A City Where You Express Love By Using Padlock
The tradition of love locks started not in Paris but in Hungary.
The legend goes that a woman who had lost her lover during World War I started fixing padlocks on bridges where they used to meet. It was her way of expressing that her love was unbreakable.
Soon, the trend caught on and became a tradition not only in Hungary but also in other parts of the world.
Perhaps, since Paris is known to be the City of Love, the tradition became most popular there.
Paris adopted the culture from young Italian couples. The love locks caught people’s fancy instantly and it became a roaring tradition here. Although the ritual started only in the year 2008, the railings of bridges over the Seine are crowded with padlocks.
Lock bridges are now an important part of the scenery on the Seine.
Since late 2008, tourists have taken to attaching padlocks (love locks) with their first names written or engraved on them to the railing or the grate on the side of the bridge, then throwing the key into the Seine river below, as a romantic gesture. This gesture is said to represent a couple’s committed love.
In February 2014, Le Monde estimated that there were over 700,000 locks; with the 2014 summer tourist season, many thousands more have since been added, creating a serious safety concern for city authorities and an aesthetic issue for Parisians.
By 2014, concern was being expressed about the possible damage the weight of the locks was doing to the structure of the bridge.
In May, the newly elected mayor, Anne Hidalgo, announced that she was tasking her First Deputy Mayor, Bruno Julliard, with finding alternatives to love locks in Paris.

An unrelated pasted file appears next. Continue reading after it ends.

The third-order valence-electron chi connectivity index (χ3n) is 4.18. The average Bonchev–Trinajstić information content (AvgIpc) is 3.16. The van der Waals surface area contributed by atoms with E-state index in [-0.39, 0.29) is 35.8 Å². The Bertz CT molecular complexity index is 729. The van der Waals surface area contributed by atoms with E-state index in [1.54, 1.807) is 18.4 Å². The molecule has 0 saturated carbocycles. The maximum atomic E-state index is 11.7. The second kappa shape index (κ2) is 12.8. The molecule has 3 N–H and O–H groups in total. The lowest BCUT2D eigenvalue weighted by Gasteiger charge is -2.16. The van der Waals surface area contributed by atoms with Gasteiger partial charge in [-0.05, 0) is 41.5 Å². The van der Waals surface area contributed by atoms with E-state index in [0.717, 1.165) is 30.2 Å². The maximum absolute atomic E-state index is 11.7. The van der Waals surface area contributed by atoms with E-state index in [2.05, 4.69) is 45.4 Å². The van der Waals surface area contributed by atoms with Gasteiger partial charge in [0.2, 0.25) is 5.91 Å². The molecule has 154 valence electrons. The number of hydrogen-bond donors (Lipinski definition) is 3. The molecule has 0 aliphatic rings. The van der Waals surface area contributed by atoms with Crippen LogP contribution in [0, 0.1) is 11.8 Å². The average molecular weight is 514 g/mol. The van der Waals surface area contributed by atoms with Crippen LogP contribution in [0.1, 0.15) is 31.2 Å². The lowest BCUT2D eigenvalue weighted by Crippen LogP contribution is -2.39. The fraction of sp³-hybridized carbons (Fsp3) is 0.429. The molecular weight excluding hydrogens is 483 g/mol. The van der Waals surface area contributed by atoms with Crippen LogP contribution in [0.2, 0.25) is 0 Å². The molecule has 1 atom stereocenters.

In June, part of the parapet on the bridge collapsed under the weight of all of the padlocks that had been attached to it.
In August 2014, the Paris Mayor’s Office began to say publicly that they wanted to encourage tourists to take “selfies” instead of leaving love locks, when they launched the “Love Without Locks” campaign and social media hashtag.
The web site states: “Our bridges can no longer withstand your gestures of love. Set them free by declaring your love with #lovewithoutlocks.”With the high tourist season in full swing, more than 50% of the panels on the Pont des Arts had to be boarded over with plywood because the weight of the locks (estimated by the city to be 700 kg per panel) was creating the risk of more panels collapsing.
On 18 September 2014, the City Hall of Paris replaced three panels of this bridge with a special glass as an experiment as they search for alternative materials for the bridge where locks cannot be attached.
From 1 June 2015, city council workmen from Paris started to cut down all the locks after years of complaints from locals. Health and Safety officials said “the romantic gestures cause long term Heritage degradation and danger to visitors” As of 2015, over a million locks were placed, weighing approximately 45 tons.
Street artists like Jace, El Seed, Brusk or Pantonio have been chosen to paint the new panels that replaces the old railings with locks.